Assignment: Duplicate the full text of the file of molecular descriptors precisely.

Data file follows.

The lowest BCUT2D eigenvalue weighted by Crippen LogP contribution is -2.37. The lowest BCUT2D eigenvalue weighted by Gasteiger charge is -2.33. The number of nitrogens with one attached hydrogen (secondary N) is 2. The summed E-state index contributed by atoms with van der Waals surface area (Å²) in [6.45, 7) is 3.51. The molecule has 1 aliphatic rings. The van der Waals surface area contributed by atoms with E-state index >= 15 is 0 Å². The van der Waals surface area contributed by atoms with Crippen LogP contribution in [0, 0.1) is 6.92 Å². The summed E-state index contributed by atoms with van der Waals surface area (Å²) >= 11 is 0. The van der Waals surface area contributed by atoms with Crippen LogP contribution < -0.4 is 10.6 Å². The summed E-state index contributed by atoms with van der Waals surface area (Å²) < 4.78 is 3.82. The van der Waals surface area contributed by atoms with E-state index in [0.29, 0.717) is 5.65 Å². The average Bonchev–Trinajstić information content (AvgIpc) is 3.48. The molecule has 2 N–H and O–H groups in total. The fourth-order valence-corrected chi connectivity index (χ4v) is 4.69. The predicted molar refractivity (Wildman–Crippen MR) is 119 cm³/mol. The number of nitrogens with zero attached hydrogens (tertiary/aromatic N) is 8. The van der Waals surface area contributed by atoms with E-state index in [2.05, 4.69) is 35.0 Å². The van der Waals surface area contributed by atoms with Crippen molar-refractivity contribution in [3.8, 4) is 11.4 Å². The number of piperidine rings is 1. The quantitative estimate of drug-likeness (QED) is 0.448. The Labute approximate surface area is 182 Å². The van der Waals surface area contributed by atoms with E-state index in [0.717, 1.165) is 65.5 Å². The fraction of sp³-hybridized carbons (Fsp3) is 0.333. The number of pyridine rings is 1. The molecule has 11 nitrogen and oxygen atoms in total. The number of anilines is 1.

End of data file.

The lowest BCUT2D eigenvalue weighted by Crippen LogP contribution is -2.37. The lowest BCUT2D eigenvalue weighted by Gasteiger charge is -2.33. The number of nitrogens with one attached hydrogen (secondary N) is 2. The summed E-state index contributed by atoms with van der Waals surface area (Å²) in [6.45, 7) is 3.51. The molecule has 1 aliphatic rings. The van der Waals surface area contributed by atoms with E-state index >= 15 is 0 Å². The van der Waals surface area contributed by atoms with Crippen LogP contribution in [0, 0.1) is 6.92 Å². The summed E-state index contributed by atoms with van der Waals surface area (Å²) >= 11 is 0. The van der Waals surface area contributed by atoms with Crippen LogP contribution < -0.4 is 10.6 Å². The summed E-state index contributed by atoms with van der Waals surface area (Å²) < 4.78 is 3.82. The van der Waals surface area contributed by atoms with E-state index in [0.29, 0.717) is 5.65 Å². The average Bonchev–Trinajstić information content (AvgIpc) is 3.48. The molecule has 2 N–H and O–H groups in total. The fourth-order valence-corrected chi connectivity index (χ4v) is 4.69. The predicted molar refractivity (Wildman–Crippen MR) is 119 cm³/mol. The number of nitrogens with zero attached hydrogens (tertiary/aromatic N) is 8. The van der Waals surface area contributed by atoms with E-state index in [2.05, 4.69) is 35.0 Å². The van der Waals surface area contributed by atoms with Crippen molar-refractivity contribution in [3.8, 4) is 11.4 Å². The number of piperidine rings is 1. The quantitative estimate of drug-likeness (QED) is 0.448. The Labute approximate surface area is 182 Å². The van der Waals surface area contributed by atoms with E-state index in [0.717, 1.165) is 65.5 Å². The fraction of sp³-hybridized carbons (Fsp3) is 0.333. The number of pyridine rings is 1. The molecule has 11 nitrogen and oxygen atoms in total. The number of anilines is 1.